Guide To Antitrust Laws (Monopoly)
FEDERAL TRADE COMMISSION
The antitrust laws prohibit conduct by a single firm that unreasonably restrains competition by creating or maintaining monopoly power. Most Section 2 claims involve the conduct of a firm with a leading market position, although Section 2 of the Sherman Act also bans attempts to monopolize and conspiracies to monopolize. As a first step, courts ask if the firm has \”monopoly power\” in any market. This requires in-depth study of the products sold by the leading firm, and any alternative products consumers may turn to if the firm attempted to raise prices. Then courts ask if that leading position was gained or maintained through improper conduct—that is, something other than merely having a better product, superior management or historic accident. Here courts evaluate the anticompetitive effects of the conduct and its procompetitive justifications.
Courts do not require a literal monopoly before applying rules for single firm conduct; that term is used as shorthand for a firm with significant and durable market power — that is, the long term ability to raise price or exclude competitors. That is how that term is used here: a \”monopolist\” is a firm with significant and durable market power. Courts look at the firm’s market share, but typically do not find monopoly power if the firm (or a group of firms acting in concert) has less than 50 percent of the sales of a particular product or service within a certain geographic area. Some courts have required much higher percentages. In addition, that leading position must be sustainable over time: if competitive forces or the entry of new firms could discipline the conduct of the leading firm, courts are unlikely to find that the firm has lasting market power.
Judging the conduct of an alleged monopolist requires an in-depth analysis of the market and the means used to achieve or maintain the monopoly. Obtaining a monopoly by superior products, innovation, or business acumen is legal; however, the same result achieved by exclusionary or predatory acts may raise antitrust concerns.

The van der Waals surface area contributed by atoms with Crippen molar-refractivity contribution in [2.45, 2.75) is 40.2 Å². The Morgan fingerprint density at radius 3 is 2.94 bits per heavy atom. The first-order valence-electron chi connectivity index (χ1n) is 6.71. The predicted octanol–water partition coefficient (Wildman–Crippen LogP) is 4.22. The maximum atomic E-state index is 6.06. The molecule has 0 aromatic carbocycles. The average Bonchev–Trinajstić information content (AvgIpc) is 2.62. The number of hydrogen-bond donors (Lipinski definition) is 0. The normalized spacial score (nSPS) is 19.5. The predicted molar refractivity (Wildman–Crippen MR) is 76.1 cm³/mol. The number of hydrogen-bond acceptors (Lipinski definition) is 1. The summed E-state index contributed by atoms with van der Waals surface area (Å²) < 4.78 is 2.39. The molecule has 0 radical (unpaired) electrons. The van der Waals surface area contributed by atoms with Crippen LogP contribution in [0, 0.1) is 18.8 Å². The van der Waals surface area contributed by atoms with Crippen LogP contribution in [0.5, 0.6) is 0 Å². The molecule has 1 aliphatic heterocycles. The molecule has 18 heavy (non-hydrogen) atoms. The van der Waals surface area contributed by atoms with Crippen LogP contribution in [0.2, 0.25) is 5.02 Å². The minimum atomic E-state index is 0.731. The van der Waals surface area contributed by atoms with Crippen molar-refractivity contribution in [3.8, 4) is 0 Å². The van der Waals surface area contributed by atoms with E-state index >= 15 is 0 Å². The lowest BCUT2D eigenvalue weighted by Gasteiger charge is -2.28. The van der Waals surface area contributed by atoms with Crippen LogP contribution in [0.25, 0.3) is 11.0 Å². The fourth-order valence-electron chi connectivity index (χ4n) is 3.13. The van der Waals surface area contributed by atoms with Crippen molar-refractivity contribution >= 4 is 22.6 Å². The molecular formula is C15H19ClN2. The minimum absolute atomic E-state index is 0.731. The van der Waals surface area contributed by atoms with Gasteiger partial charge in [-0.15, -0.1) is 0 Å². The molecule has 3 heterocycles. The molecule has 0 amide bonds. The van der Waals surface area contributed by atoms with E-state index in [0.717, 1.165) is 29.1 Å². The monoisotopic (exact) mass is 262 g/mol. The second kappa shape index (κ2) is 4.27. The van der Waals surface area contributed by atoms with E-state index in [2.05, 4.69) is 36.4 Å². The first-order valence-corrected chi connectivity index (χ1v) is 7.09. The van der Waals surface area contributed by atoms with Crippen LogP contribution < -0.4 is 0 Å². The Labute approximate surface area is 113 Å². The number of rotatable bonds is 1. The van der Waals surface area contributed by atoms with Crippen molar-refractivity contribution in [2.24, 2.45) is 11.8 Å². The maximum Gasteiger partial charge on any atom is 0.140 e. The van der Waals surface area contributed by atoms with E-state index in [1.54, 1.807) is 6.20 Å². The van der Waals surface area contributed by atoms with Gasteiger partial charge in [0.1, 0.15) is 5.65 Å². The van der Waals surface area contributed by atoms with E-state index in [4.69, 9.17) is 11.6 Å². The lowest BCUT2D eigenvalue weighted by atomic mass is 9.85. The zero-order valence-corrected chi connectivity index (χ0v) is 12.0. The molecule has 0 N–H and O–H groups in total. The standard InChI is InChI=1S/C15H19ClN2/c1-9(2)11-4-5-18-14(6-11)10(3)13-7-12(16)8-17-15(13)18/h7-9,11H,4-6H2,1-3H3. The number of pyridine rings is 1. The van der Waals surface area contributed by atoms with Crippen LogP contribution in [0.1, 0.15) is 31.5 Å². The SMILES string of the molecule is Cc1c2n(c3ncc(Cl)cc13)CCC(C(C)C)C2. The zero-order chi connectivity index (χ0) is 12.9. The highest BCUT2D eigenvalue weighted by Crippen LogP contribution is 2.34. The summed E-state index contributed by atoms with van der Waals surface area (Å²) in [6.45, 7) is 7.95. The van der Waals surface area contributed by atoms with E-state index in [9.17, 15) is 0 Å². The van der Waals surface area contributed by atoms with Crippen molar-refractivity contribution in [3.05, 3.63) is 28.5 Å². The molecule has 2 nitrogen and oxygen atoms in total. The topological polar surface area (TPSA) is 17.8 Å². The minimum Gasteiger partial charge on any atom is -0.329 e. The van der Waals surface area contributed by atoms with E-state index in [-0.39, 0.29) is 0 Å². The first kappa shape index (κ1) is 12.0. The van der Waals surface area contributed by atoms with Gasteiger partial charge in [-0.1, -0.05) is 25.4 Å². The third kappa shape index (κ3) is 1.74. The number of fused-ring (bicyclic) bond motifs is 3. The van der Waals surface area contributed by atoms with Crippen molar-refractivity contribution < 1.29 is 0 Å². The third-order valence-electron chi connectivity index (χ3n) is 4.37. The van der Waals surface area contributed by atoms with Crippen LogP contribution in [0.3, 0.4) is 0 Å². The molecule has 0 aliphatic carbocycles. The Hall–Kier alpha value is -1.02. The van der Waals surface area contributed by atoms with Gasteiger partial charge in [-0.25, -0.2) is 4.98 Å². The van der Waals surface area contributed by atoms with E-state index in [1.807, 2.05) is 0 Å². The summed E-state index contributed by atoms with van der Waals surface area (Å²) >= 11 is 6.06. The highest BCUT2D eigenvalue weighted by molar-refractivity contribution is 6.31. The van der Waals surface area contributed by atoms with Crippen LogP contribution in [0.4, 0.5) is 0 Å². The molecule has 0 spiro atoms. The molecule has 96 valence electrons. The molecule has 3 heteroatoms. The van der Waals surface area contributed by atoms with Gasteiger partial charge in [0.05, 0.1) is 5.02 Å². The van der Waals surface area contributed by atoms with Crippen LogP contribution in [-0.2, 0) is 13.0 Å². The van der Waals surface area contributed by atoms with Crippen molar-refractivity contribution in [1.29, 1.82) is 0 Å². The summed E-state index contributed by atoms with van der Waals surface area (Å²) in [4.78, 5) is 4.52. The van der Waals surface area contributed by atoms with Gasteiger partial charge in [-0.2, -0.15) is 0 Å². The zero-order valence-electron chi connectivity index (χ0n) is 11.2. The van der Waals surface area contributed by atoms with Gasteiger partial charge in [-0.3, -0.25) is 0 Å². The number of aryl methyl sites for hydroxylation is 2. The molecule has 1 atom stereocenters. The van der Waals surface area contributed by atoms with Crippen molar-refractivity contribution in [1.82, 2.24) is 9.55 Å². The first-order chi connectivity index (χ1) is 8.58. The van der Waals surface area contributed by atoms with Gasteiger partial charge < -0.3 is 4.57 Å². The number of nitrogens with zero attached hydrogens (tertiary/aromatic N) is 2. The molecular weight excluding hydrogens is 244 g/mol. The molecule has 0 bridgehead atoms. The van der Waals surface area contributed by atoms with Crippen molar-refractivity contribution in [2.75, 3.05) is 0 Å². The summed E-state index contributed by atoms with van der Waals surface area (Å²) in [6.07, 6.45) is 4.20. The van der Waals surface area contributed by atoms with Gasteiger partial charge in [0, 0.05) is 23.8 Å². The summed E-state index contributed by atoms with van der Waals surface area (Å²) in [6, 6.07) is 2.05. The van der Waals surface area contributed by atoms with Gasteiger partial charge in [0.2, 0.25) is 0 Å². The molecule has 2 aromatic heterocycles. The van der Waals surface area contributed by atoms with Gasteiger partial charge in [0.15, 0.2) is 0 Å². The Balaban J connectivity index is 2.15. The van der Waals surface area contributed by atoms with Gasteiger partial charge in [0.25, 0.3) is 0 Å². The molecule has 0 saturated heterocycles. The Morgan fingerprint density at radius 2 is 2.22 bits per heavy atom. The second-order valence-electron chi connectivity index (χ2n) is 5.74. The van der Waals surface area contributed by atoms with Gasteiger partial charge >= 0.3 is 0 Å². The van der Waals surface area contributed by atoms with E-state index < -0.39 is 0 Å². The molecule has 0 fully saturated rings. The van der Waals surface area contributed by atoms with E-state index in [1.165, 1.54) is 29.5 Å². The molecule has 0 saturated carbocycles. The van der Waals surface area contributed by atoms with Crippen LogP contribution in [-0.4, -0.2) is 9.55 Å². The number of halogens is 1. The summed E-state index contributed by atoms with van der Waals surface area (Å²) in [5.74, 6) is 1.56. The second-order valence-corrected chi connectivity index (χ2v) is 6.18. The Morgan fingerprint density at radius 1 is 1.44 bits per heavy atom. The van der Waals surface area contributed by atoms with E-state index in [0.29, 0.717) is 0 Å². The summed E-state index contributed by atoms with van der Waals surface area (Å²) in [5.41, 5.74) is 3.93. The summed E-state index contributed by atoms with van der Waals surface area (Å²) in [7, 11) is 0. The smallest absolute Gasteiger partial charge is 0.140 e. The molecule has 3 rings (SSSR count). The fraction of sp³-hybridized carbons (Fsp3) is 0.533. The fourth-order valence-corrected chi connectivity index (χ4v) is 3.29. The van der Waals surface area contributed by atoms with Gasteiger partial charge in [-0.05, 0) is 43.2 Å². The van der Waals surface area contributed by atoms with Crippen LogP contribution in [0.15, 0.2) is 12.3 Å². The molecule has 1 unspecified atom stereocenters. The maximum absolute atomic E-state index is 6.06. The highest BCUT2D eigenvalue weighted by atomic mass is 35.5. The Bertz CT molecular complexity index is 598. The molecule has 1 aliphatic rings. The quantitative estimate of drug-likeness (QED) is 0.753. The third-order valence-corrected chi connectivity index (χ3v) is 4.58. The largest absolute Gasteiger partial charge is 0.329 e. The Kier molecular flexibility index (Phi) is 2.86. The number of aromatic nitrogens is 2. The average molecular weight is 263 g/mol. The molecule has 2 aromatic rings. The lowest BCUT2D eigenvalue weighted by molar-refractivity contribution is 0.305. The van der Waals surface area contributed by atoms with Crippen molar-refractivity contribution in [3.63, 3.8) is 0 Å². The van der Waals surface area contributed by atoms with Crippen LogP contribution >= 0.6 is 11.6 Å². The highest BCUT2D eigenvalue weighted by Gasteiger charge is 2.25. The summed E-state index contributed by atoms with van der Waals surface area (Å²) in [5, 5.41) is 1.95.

Exclusionary or predatory acts may include such things as exclusive supply or purchase agreements; tying; predatory pricing; or refusal to deal. These topics are discussed in separate Fact Sheets for Single Firm Conduct.
Finally, the monopolist may have a legitimate business justification for behaving in a way that prevents other firms from succeeding in the marketplace. For instance, the monopolist may be competing on the merits in a way that benefits consumers through greater efficiency or a unique set of products or services. In the end, courts will decide whether the monopolist’s success is due to \”the willful acquisition or maintenance of that power as distinguished from growth or development as a consequence of a superior product, business acumen, or historic accident.\”
Example: The Microsoft Case
Microsoft was found to have a monopoly over operating systems software for IBM-compatible personal computers. Microsoft was able to use its dominant position in the operating systems market to exclude other software developers and prevent computer makers from installing non-Microsoft browser software to run with Microsoft’s operating system software. Specifically, Microsoft illegally maintained its operating systems monopoly by including Internet Explorer, the Microsoft Internet browser, with every copy of its Windows operating system software sold to computer makers, and making it technically difficult not to use its browser or to use a non-Microsoft browser. Microsoft also granted free licenses or rebates to use its software, which discouraged other software developers from promoting a non-Microsoft browser or developing other software based on that browser. These actions hampered efforts by computer makers to use or promote competing browsers, and discouraged the development of add-on software that was compatible with non-Microsoft browsers. The court found that, although Microsoft did not tie up all ways of competing, its actions did prevent rivals from using the lowest-cost means of taking market share away from Microsoft. To settle the case, Microsoft agreed to end certain conduct that was preventing the development of competing browser software.
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